A report by the Charities Aid Foundation (CAF), which promotes charitable giving and provides financial services to not-for-profit organisations, has highlighted a gulf in society between those who do the most for good causes and those who make a minimal contribution.
The foundation said that just 9 per cent of people give 66 per cent of the overall time and money donated to charities – a group the organisation described as the country’s “civic core”. Just over two thirds, 67 per cent, are in the “middle ground” of giving, accounting for the remaining 34 per cent of charitable activity.
But some 24 per cent do little or nothing for charity, identified by CAF as “zero-givers”.
John Low, chief executive of the Charities Aid Foundation, said: “This report raises serious questions about the nature of society in 21st century Britain.
“Britain is one of the most charitable countries in the world, yet this research shows a stark divide in society between those who do the most for good causes and those who do little if anything at all.”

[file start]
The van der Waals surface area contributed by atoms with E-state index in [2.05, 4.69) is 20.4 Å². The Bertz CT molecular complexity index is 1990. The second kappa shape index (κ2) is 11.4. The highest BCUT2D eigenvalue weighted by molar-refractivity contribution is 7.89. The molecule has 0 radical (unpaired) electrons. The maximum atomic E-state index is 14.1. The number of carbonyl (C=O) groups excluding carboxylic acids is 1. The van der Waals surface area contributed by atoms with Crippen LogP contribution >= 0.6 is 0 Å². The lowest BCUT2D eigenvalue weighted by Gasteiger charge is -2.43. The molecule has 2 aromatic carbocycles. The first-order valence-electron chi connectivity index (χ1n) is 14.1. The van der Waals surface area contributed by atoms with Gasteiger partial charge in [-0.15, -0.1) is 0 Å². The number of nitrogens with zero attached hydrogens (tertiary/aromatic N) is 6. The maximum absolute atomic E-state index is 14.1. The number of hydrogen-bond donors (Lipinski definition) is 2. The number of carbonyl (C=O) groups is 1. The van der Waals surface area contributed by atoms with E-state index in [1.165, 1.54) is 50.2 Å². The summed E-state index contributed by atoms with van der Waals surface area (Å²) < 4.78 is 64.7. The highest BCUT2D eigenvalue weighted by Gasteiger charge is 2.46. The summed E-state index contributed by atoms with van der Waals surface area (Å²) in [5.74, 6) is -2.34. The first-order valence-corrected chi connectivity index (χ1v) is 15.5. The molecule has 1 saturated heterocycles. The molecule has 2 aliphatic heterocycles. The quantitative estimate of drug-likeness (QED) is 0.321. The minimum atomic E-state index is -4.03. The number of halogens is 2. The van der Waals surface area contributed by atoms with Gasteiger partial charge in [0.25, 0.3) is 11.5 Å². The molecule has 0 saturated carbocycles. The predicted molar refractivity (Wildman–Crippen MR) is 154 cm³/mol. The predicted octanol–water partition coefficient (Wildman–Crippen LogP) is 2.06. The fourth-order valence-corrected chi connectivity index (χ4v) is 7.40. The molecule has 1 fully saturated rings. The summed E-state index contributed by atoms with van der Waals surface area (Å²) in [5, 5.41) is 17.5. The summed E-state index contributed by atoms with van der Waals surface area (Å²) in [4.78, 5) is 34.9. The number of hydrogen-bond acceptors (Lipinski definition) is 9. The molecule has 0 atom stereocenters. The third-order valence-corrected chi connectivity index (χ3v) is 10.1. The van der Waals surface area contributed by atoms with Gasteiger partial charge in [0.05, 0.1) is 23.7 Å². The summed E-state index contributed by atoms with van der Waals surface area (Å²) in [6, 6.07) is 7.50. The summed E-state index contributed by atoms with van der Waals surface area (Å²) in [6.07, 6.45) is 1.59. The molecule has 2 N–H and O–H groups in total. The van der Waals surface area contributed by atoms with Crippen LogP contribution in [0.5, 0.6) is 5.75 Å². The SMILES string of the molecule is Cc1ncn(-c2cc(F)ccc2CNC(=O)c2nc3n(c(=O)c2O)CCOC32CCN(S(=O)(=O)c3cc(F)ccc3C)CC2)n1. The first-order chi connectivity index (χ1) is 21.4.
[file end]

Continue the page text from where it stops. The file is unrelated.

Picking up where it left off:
“It is a worrying fact that nearly one in four people do very little if anything to support charities which are at the forefront of civil society.”
The findings also clearly expose the difference in attitudes between the most and least charitable groups of people in the country.
According to the survey, 90 per cent of the most charitable group say “hello” to people in the street, compared with 64 per cent of the “zero-givers”.
More than half – 51 per cent – of the “civic core” say most of their friends are involved in social causes, compared with just 7 per cent of “zero-givers”.